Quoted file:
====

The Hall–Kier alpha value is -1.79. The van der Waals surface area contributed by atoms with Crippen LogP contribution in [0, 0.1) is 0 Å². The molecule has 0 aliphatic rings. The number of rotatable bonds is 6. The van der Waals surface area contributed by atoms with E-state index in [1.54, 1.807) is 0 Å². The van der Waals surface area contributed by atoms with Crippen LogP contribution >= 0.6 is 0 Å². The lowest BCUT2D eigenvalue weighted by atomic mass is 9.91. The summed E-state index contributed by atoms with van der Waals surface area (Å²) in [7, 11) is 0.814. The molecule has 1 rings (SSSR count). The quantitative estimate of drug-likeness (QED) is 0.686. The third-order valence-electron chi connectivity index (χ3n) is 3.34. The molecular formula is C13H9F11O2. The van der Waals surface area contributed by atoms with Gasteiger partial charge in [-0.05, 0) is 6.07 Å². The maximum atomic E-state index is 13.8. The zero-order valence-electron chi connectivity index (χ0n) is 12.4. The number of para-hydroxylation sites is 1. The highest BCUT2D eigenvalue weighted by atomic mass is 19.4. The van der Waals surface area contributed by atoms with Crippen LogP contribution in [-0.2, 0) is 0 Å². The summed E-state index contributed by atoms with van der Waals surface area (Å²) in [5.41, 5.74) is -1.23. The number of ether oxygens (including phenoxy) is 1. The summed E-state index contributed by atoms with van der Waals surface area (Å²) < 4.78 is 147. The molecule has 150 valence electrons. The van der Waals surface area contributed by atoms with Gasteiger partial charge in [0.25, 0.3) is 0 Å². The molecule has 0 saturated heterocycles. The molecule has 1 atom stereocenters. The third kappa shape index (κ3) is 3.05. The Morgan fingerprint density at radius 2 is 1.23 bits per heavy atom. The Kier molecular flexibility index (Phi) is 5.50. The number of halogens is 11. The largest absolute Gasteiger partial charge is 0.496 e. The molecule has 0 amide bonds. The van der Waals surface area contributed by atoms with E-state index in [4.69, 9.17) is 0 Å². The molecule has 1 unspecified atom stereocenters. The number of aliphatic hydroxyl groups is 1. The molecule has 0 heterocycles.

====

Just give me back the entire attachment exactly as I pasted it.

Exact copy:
The Hall–Kier alpha value is -1.79. The van der Waals surface area contributed by atoms with Crippen LogP contribution in [0, 0.1) is 0 Å². The molecule has 0 aliphatic rings. The number of rotatable bonds is 6. The van der Waals surface area contributed by atoms with E-state index in [1.54, 1.807) is 0 Å². The van der Waals surface area contributed by atoms with Crippen LogP contribution >= 0.6 is 0 Å². The lowest BCUT2D eigenvalue weighted by atomic mass is 9.91. The summed E-state index contributed by atoms with van der Waals surface area (Å²) in [7, 11) is 0.814. The molecule has 1 rings (SSSR count). The quantitative estimate of drug-likeness (QED) is 0.686. The third-order valence-electron chi connectivity index (χ3n) is 3.34. The molecular formula is C13H9F11O2. The van der Waals surface area contributed by atoms with Gasteiger partial charge in [-0.05, 0) is 6.07 Å². The maximum atomic E-state index is 13.8. The zero-order valence-electron chi connectivity index (χ0n) is 12.4. The number of para-hydroxylation sites is 1. The highest BCUT2D eigenvalue weighted by atomic mass is 19.4. The van der Waals surface area contributed by atoms with Crippen LogP contribution in [-0.2, 0) is 0 Å². The summed E-state index contributed by atoms with van der Waals surface area (Å²) in [5.41, 5.74) is -1.23. The number of ether oxygens (including phenoxy) is 1. The summed E-state index contributed by atoms with van der Waals surface area (Å²) < 4.78 is 147. The molecule has 150 valence electrons. The van der Waals surface area contributed by atoms with Gasteiger partial charge in [0.25, 0.3) is 0 Å². The molecule has 0 saturated heterocycles. The molecule has 1 atom stereocenters. The third kappa shape index (κ3) is 3.05. The Morgan fingerprint density at radius 2 is 1.23 bits per heavy atom. The Kier molecular flexibility index (Phi) is 5.50. The number of halogens is 11. The largest absolute Gasteiger partial charge is 0.496 e. The molecule has 0 amide bonds. The van der Waals surface area contributed by atoms with E-state index in [4.69, 9.17) is 0 Å². The molecule has 1 unspecified atom stereocenters. The number of aliphatic hydroxyl groups is 1. The molecule has 0 heterocycles.